Resurrecting Venus

Resurrecting Venus, by Cynthia Occelli, isn’t what I was expecting; it was better.

I watched this video trailer and thought the book might be simply a cathartic and healing journey–which is fine for the author. However, when I read the description of “Cynthia dispels the myths surrounding feminine power and explains where the feminist movement went awry, resulting in women carrying unnecessary and untenable burdens”, I decided to give it a chance.  It resonated with ideas and conversations I’ve tickled before, and in a brilliant moment of allowing the flow (!) I accepted this title as a gift from Hay House in exchange for my honest opinion.

Yes, it is a journey for the author–isn’t all writing?–but the brilliance is in how it reads.  It is very reader-centered where I was expecting author-centered: Cynthia uses her own experiences where helpful, and then gets out of the way.  The focus is on the ideas and thoughts as they apply to all women, an offering of feminine recollection and celebration to the world.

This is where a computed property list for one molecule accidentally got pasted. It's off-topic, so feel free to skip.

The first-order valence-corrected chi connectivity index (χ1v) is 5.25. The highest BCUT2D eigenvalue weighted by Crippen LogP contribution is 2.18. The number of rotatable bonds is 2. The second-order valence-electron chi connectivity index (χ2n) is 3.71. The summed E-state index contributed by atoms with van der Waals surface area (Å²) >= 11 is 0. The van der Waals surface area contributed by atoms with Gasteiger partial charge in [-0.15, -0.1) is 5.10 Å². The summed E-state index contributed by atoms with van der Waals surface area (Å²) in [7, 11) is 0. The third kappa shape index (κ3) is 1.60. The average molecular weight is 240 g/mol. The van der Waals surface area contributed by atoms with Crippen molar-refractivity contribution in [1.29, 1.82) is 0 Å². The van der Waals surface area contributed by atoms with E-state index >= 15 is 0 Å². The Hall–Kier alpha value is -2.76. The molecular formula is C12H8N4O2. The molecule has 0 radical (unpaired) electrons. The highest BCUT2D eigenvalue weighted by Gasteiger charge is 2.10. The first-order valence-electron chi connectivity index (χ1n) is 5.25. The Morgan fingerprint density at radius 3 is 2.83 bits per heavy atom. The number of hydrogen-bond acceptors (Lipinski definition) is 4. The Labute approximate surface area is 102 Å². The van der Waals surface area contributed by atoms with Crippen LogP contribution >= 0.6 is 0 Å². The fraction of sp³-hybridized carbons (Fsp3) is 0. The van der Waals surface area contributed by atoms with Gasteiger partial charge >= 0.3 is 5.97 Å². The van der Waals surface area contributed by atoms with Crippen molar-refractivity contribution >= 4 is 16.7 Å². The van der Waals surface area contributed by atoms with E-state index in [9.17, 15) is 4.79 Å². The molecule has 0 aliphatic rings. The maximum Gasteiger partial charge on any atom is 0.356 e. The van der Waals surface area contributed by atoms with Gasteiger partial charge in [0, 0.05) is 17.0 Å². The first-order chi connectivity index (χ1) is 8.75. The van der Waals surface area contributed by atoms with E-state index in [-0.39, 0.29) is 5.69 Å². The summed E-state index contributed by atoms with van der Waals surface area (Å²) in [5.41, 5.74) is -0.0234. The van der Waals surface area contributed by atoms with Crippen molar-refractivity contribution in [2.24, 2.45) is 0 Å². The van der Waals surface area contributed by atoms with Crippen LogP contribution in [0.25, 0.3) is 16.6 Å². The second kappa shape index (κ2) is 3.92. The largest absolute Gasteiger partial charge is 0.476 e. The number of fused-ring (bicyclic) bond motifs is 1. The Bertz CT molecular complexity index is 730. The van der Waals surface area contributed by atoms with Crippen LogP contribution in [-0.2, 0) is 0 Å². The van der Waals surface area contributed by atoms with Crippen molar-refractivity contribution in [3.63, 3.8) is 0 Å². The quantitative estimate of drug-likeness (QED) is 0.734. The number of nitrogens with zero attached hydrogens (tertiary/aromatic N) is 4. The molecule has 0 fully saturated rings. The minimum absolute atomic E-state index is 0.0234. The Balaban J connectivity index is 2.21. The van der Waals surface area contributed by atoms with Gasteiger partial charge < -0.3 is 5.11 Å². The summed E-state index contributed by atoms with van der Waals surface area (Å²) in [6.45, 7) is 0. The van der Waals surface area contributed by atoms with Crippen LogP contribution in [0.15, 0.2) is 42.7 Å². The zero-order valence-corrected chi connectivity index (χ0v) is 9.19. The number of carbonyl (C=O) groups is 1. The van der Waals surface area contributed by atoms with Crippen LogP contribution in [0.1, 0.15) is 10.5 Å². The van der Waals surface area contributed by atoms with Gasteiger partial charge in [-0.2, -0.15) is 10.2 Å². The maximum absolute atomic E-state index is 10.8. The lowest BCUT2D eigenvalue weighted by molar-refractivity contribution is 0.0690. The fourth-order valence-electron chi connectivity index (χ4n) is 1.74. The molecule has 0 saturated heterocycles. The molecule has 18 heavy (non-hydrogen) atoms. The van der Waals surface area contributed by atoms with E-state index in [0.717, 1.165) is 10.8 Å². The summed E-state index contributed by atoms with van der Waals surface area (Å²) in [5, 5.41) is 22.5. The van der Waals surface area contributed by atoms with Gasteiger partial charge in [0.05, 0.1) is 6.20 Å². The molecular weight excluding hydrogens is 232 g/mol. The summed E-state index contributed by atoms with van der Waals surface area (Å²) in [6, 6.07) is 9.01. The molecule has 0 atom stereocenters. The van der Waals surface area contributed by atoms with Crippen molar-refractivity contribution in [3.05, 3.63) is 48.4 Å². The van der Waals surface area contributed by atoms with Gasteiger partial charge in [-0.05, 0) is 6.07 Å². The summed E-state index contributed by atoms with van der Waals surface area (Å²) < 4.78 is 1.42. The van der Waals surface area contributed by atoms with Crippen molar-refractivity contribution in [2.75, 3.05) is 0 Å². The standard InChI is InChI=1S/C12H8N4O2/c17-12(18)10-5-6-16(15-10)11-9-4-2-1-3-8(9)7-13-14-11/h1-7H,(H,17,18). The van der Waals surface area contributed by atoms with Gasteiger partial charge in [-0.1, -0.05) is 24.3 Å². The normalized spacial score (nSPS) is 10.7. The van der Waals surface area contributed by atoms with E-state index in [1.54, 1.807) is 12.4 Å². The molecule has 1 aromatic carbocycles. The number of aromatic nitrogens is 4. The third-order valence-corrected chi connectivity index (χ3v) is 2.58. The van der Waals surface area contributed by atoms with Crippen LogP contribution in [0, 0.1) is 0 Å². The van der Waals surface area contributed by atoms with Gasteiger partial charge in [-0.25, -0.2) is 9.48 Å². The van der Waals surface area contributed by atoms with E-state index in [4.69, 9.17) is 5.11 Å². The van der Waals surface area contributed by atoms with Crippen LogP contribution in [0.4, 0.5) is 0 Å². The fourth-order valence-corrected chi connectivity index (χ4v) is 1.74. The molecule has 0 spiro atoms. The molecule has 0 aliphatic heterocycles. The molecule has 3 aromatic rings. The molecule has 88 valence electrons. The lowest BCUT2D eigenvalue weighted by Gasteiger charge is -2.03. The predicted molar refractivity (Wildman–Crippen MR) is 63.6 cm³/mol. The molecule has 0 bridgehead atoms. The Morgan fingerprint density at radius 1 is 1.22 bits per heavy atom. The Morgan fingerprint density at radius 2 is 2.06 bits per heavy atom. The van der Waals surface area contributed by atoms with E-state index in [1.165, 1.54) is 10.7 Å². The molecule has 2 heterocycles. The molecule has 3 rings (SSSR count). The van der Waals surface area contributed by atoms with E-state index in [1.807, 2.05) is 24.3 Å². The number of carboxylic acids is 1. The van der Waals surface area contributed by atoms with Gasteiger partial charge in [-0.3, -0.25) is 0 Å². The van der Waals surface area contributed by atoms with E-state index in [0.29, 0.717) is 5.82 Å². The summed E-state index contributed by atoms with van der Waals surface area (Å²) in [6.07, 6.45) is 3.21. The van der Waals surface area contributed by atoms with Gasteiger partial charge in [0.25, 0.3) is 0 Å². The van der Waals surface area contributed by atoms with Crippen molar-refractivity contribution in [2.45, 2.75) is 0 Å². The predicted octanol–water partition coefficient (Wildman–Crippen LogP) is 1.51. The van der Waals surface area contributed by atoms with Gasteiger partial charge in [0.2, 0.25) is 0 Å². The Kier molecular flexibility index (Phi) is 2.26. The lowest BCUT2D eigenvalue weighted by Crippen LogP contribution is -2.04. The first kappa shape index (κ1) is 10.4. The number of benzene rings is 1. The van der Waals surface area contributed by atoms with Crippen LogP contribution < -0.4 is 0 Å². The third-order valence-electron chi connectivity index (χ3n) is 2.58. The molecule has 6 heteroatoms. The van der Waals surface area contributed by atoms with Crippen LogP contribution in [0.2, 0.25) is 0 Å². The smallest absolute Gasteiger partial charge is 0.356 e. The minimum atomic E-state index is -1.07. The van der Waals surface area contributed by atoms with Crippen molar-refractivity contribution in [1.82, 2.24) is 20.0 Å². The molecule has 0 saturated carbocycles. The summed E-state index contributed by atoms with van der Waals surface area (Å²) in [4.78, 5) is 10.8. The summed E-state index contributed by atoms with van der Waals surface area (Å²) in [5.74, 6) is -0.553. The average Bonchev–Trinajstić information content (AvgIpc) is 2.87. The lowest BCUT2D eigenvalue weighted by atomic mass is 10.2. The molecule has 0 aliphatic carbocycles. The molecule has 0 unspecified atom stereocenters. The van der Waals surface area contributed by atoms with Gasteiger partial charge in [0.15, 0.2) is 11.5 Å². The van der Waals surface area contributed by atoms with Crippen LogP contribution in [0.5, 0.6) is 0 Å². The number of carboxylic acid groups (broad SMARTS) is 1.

I also am grateful that in no way is this book a man-hater.  Quite the opposite, it celebrates good men and is in favor of masculine support in the divine dance.

You may disagree with some of Cynthia’s words–it takes courage to truly own your opinion as well as examine how it stands in the face of another’s.   However, her passion, gratitude, and genuine desire to empower others to make the world a better place through her book is its gentle strength.  This is written for others, not for herself.  And it is a voice that we need to hear.

Hay HouseAmazonBarnes & NobleChapters Indigo

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